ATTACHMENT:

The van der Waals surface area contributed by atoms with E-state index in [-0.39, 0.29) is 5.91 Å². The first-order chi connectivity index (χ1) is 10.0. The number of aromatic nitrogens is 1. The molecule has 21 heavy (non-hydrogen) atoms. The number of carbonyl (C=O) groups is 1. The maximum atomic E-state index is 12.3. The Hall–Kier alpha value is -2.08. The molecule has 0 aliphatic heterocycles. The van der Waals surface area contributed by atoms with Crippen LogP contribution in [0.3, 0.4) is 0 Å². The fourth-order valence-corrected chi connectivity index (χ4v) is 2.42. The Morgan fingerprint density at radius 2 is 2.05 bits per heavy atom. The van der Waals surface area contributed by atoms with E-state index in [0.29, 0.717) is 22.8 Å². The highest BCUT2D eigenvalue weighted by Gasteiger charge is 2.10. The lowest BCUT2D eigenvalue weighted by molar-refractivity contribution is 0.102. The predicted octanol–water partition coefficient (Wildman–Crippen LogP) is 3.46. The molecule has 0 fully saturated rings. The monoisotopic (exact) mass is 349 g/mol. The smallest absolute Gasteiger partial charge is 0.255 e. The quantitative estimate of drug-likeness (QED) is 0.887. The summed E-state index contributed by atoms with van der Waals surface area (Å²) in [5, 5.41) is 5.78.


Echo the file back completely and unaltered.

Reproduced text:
The van der Waals surface area contributed by atoms with E-state index in [-0.39, 0.29) is 5.91 Å². The first-order chi connectivity index (χ1) is 10.0. The number of aromatic nitrogens is 1. The molecule has 21 heavy (non-hydrogen) atoms. The number of carbonyl (C=O) groups is 1. The maximum atomic E-state index is 12.3. The Hall–Kier alpha value is -2.08. The molecule has 0 aliphatic heterocycles. The van der Waals surface area contributed by atoms with Crippen LogP contribution in [0.3, 0.4) is 0 Å². The fourth-order valence-corrected chi connectivity index (χ4v) is 2.42. The Morgan fingerprint density at radius 2 is 2.05 bits per heavy atom. The van der Waals surface area contributed by atoms with E-state index in [0.29, 0.717) is 22.8 Å². The highest BCUT2D eigenvalue weighted by Gasteiger charge is 2.10. The lowest BCUT2D eigenvalue weighted by molar-refractivity contribution is 0.102. The predicted octanol–water partition coefficient (Wildman–Crippen LogP) is 3.46. The molecule has 0 fully saturated rings. The monoisotopic (exact) mass is 349 g/mol. The smallest absolute Gasteiger partial charge is 0.255 e. The quantitative estimate of drug-likeness (QED) is 0.887. The summed E-state index contributed by atoms with van der Waals surface area (Å²) in [5, 5.41) is 5.78.